Their graduation was a special ceremony with a strict protocol.Graduating students remained in the halau for several days rehearsing, undergoing ritual purification in the sea, offering prayers, eating and so on.Some of these were like a form of worship, paying homage to the gods with tales of their exploits.Other hula honored the ali'I - the chiefs and royalty - whose genealogies often linked them to the gods.
There was mana or life force and spiritual energy in the words, in the precision of the performance, in the discipline and harmony of the dancers' movements, and in their spiritual composure, a sacred continuum that linked gods with man and nature.On Kauai the story is that hula came to these islands a very long time ago from Tahiti, but one version says it was a woman named Laka who brought it, and another version says it was brought by a set of twins, male and female, both named Laka.On the Big Island, the most popular story says that hula was invented right here by a human woman named Hopoe, who taught it to her goddess friend, Hi'iaka, who taught it to her elder sister, Pele.Ha'a were usually performed as part of worship in the heiau (temple), under the direction of a kahuna (priest).These dances were often done in conjunction with rituals and ceremonies related to the specific temple and also to specific deities within those temples.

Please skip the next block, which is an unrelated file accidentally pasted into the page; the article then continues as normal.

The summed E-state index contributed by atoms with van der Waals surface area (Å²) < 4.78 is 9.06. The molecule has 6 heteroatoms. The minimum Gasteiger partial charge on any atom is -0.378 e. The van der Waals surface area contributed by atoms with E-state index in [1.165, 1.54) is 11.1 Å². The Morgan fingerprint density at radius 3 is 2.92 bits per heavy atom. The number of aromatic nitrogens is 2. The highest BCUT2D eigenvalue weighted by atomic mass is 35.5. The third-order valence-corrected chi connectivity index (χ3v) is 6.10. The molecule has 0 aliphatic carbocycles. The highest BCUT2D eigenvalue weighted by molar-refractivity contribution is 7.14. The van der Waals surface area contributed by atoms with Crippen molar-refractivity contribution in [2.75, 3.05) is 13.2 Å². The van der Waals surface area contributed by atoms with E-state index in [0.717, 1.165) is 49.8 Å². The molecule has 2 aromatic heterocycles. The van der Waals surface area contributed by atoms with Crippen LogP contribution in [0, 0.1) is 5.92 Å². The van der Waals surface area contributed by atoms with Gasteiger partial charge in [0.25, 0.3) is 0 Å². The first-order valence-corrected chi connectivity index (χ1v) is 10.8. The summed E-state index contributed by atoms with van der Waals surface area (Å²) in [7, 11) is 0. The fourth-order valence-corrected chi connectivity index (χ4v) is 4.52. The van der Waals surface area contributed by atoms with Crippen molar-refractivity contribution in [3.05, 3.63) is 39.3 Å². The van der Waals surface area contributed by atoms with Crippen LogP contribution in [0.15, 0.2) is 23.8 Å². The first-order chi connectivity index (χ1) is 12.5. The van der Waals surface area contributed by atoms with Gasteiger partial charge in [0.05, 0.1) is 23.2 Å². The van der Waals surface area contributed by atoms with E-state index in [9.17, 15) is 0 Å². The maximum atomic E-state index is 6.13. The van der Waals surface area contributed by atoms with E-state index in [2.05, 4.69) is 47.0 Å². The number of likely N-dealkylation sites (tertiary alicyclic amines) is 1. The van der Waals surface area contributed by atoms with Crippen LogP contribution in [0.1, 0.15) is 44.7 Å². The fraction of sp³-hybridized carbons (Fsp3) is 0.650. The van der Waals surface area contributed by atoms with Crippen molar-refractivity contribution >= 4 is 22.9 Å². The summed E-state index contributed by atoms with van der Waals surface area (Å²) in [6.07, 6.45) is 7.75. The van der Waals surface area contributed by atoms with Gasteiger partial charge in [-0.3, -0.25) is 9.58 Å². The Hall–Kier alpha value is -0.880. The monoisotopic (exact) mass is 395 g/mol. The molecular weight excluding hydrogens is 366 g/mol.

Right away, Laka got up and moved gracefully, acting out silently events they both knew. Only religious men and women could perform the first hulas because Hawaiian dancing was sacred. Some believe it came from the ancient civilization of Mu, some claim it was homegrown, while others trace it to Tahiti or some other foreign land. Ask questions only after you've tried to figure out something yourself." "Hula is not just a dance; hula it is a way of life to which many kumu (teachers) and haumana (students) dedicate their lives to the study of Hula.